Medical center adds third surgical robot
Dr. Dieter Bruno discusses urologic surgery with reporters during a press conference to introduce the newest da Vinci surgical robot at PCMH. Photo by Cliff Hollis
(Dec. 7, 2006)
East Carolina University physicians showed off their newest surgical robot and touted its benefits to patients and the wider eastern North Carolina community Thursday.
The new $1.5 million Intuitive Surgical da Vinci S Surgical System, bought by Pitt County Memorial Hospital and in use in the hospital's operating rooms, is the medical center's third. Another da Vinci system, delivered in 1999 and the second one produced by Intuitive Surgical, is also used in surgeries while the other robot is used for training and research in the Warren Life Sciences Building on ECU's health sciences campus.
Dr. W. Randolph Chitwood Jr., ECU senior associate vice chancellor for health sciences, chief of cardiothoracic and vascular surgery at the Brody School of Medicine and a robotic surgery pioneer, said the new da Vinci model has several improvements including smaller size, better vision and controls, and more capabilities. It will allow ECU and PCMH to offer robotic surgery to more patients than before with the advantages of smaller incisions and shorter recovery times.
"It's a very important step in the evolution of robotic surgery," said Chitwood, who's also director of the East Carolina Heart Institute.
The new device arrived Nov. 15, and Chitwood used it the next day to perform the 300th robot-assisted mitral valve repair done in Greenville. He's since done four more repairs. In May 2000, Chitwood performed North America's first robot-assisted total mitral valve repair at PCMH.
"We're clearly the number one program in the state," said Chitwood, who uses the robot for nearly all mitral valve repairs and whose patients come from around the globe. "We plan to contribute to the nation and the world's health."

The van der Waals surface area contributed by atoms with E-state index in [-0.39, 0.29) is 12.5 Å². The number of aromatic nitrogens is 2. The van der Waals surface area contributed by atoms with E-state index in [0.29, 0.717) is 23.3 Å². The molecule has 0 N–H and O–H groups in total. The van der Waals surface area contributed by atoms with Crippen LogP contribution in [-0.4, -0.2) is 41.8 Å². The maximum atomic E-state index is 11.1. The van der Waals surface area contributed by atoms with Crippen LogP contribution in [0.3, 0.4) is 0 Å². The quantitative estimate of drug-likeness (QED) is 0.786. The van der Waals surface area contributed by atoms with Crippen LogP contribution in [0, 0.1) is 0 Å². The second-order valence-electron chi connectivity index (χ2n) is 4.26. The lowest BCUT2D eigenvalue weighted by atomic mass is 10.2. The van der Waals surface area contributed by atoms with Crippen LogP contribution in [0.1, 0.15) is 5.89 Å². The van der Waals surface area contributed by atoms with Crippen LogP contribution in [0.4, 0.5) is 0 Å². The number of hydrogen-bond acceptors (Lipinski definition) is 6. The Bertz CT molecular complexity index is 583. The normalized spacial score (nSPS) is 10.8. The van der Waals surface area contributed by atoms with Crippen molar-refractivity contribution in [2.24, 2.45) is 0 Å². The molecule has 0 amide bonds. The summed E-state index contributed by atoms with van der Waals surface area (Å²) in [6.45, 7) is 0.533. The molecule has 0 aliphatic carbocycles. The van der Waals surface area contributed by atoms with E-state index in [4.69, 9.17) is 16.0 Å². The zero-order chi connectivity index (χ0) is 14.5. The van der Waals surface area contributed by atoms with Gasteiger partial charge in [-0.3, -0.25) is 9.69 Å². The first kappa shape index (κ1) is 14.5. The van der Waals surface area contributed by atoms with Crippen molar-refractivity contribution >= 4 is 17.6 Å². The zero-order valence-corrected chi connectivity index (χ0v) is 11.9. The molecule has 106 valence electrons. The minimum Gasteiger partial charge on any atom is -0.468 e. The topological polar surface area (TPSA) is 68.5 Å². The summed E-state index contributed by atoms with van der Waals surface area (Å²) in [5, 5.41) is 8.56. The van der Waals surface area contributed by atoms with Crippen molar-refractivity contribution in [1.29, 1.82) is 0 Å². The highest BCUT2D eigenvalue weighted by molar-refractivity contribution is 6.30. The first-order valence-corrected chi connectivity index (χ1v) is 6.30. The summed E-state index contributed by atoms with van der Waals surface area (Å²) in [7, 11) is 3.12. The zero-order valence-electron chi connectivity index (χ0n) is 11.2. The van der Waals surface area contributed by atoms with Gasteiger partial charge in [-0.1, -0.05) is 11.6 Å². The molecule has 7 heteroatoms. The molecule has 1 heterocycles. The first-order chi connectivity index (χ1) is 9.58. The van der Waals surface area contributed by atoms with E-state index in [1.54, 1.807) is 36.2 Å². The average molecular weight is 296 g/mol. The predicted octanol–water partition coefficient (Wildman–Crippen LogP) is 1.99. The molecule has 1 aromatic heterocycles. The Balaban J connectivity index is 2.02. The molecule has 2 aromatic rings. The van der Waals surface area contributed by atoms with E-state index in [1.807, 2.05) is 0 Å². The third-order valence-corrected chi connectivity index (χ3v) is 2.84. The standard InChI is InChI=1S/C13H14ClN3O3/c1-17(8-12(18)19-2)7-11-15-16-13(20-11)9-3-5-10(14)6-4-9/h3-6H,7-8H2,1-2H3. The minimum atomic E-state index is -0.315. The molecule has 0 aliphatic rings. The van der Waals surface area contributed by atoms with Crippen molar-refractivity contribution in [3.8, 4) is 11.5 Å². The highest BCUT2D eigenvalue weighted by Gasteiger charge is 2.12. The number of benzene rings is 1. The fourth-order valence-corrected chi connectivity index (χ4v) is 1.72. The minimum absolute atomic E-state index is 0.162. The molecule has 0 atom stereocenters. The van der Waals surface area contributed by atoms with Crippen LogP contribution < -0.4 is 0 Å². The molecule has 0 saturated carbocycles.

But heart surgery isn't the only use of the da Vinci system. Surgeons also use it for gynecologic, urologic and general surgery. While Chitwood demonstrated the new robot for reporters, Dr. Dieter Bruno, a urologist and assistant professor at ECU,performed a prostate removal in a nearby operating room using the older da Vinci robot.
Bruno, who practices at Eastern Urological Associates in Greenville, said the da Vinci machine means leading health care technology is available to eastern North Carolina where a generation ago patients went to Raleigh, Richmond, Va., or Norfolk, Va., for care.
"This allows our patients to get top-notch care without having to go anywhere," Bruno said.
Bruno has performed more than 30 prostatectomies with the da Vinci system since 2004. Nationally, about 20 percent of all prostatectomies are now performed robotically, and the majority will soon be done that way, Bruno said.
One of Bruno's patients, Duncan Charlton, of Kinston, said that after learning about the da Vinci system and its benefits, it was a logical choice when he needed his prostate removed due to cancer. His father-in-law had a prostatectomy using the da Vinci system shortly before Charlton was diagnosed with cancer.
"I prayed a lot and had a lot of people praying for me," Charlton, 52, said. "I just had an open mind for this surgery and have been very happy with it." Since his March operation, tests have shown no remaining traces of cancer, he said.
Bruno described the machine as intuitive, and said young surgeons used to playing video games can quickly learn to use it.
Dr. L. Wiley Nifong, associate professor of surgery and director of surgical research at the medical school, agreed.
"My nine-year-old can suture and sew," said Nifong, who's also director of surgical robotics for the East Carolina Heart Institute. Middle-school children are the fastest da Vinci learners, he added.
More than 500 surgical teams from approximately 330 institutions around the world have learned to use the da Vinci system at ECU, Nifong said.
The da Vinci Surgical System, made by Intuiti